Of course, a week off for the Cowboys gives every other member of the NFC East a chance to redress the balance. After Washington's trip to Philadelphia, the New York Giants will host a Green Bay Packers team in free fall thanks to major issues at quarterback.

Fortunately, a clean bill of health can give Washington a measure of confidence heading into Week 11.


Injury News

The only injury news for Washington at the moment is the end of fifth-round pick Chris Thompson's rookie season. He has landed on IR and will undergo shoulder surgery.

Thompson had failed to make an impact as a return man and was not given the chance to show his skills as a scat back from option looks.

While the Redskins currently don't have injuries along their starting fronts, the Eagles are not so fortunate. Two defensive players were hurt in Week 10, according to Jeff McLane of The Philadelphia Inquirer:

Kendricks would be a big loss, as he was a key part of the Eagles defense that stymied Washington's offense during much of Philly's Week 1, 33-27 win.

He led the Eagles with 10 total tackles in that game, including six solo stops. Kendricks is one of the few members of Philadelphia's front seven with the speed to corral dual-threat quarterback Robert Griffin III and gain quick penetration against the Redskins' vaunted zone-running game.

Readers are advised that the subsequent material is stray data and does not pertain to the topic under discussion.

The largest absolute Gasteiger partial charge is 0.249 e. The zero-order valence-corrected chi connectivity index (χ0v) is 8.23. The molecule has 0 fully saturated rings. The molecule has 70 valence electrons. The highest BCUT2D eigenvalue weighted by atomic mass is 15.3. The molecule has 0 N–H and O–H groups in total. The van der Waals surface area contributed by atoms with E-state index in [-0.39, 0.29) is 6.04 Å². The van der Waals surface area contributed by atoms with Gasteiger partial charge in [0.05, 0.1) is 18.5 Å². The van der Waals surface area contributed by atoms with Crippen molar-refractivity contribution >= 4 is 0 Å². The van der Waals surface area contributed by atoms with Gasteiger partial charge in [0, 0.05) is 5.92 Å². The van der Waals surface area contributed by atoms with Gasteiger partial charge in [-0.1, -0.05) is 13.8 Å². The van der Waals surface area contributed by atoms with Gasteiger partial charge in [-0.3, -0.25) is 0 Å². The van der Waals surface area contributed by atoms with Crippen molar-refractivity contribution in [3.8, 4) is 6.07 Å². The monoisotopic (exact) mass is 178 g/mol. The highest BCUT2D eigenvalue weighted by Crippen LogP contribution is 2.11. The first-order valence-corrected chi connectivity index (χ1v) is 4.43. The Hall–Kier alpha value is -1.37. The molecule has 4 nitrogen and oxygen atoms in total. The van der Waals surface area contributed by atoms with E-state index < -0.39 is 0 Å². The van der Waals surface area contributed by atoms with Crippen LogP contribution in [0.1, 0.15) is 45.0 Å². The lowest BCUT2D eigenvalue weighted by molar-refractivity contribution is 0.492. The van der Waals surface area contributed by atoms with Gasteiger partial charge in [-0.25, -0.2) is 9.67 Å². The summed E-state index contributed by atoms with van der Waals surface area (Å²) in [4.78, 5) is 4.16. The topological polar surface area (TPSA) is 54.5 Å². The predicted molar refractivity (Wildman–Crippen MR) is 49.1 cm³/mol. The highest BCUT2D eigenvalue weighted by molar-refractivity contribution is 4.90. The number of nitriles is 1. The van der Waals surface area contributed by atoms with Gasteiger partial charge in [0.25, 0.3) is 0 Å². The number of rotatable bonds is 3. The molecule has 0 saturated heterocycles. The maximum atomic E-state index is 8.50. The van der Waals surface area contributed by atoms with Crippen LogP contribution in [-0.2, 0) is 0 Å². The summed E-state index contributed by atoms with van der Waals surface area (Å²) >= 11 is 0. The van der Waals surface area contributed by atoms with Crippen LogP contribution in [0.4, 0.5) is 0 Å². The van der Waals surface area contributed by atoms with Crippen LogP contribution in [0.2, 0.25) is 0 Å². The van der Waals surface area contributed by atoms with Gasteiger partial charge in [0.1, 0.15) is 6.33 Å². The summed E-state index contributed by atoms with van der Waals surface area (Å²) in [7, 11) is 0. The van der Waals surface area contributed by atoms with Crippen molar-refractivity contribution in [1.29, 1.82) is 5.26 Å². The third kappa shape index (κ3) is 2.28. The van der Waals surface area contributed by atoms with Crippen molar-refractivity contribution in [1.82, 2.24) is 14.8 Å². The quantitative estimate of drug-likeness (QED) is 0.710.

The other key development for the Eagles concerns their ongoing situation at quarterback. According to NFL.com's Dan Hanzus, veteran Michael Vick is unlikely to make his return to the starting lineup.

That means Nick Foles will continue under center. He struggled mightily in two starts against Washington in 2012, throwing three interceptions and suffering nine sacks.

Washington's defense put Nick Foles under heavy pressure last season.
Washington's defense put Nick Foles under heavy pressure last season.

But Foles has certainly been in more prolific form this season. He has thrown 10 touchdown passes in the last two games, both victories.

That is bad news for a Washington secondary that suffered through another rough week.